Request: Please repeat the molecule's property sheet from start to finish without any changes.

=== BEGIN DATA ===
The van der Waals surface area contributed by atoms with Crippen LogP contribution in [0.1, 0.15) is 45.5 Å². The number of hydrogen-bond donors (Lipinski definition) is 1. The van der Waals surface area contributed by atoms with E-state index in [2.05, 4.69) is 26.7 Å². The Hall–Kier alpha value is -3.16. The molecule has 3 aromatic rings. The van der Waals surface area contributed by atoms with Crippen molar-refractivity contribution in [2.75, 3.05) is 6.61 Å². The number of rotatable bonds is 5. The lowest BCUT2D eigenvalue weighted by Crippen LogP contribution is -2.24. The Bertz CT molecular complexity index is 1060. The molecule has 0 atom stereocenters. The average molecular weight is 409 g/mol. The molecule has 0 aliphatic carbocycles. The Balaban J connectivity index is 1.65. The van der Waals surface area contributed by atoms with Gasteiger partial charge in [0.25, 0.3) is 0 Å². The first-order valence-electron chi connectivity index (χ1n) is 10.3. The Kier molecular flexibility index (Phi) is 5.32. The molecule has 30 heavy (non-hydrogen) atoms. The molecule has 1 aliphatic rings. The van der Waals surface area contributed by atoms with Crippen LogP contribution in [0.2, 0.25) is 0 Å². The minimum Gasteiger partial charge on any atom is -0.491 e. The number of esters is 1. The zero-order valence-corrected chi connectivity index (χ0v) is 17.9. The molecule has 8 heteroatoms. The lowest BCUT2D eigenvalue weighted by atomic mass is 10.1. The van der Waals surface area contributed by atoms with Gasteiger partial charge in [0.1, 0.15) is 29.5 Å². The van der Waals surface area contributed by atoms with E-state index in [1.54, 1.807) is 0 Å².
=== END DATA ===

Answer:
The van der Waals surface area contributed by atoms with Crippen LogP contribution in [0.1, 0.15) is 45.5 Å². The number of hydrogen-bond donors (Lipinski definition) is 1. The van der Waals surface area contributed by atoms with E-state index in [2.05, 4.69) is 26.7 Å². The Hall–Kier alpha value is -3.16. The molecule has 3 aromatic rings. The van der Waals surface area contributed by atoms with Crippen molar-refractivity contribution in [2.75, 3.05) is 6.61 Å². The number of rotatable bonds is 5. The lowest BCUT2D eigenvalue weighted by Crippen LogP contribution is -2.24. The Bertz CT molecular complexity index is 1060. The molecule has 0 atom stereocenters. The average molecular weight is 409 g/mol. The molecule has 0 aliphatic carbocycles. The Balaban J connectivity index is 1.65. The van der Waals surface area contributed by atoms with Gasteiger partial charge in [0.25, 0.3) is 0 Å². The first-order valence-electron chi connectivity index (χ1n) is 10.3. The Kier molecular flexibility index (Phi) is 5.32. The molecule has 30 heavy (non-hydrogen) atoms. The molecule has 1 aliphatic rings. The van der Waals surface area contributed by atoms with Crippen LogP contribution in [0.2, 0.25) is 0 Å². The minimum Gasteiger partial charge on any atom is -0.491 e. The number of esters is 1. The zero-order valence-corrected chi connectivity index (χ0v) is 17.9. The molecule has 8 heteroatoms. The lowest BCUT2D eigenvalue weighted by atomic mass is 10.1. The van der Waals surface area contributed by atoms with Gasteiger partial charge in [0.1, 0.15) is 29.5 Å². The van der Waals surface area contributed by atoms with E-state index in [1.54, 1.807) is 0 Å².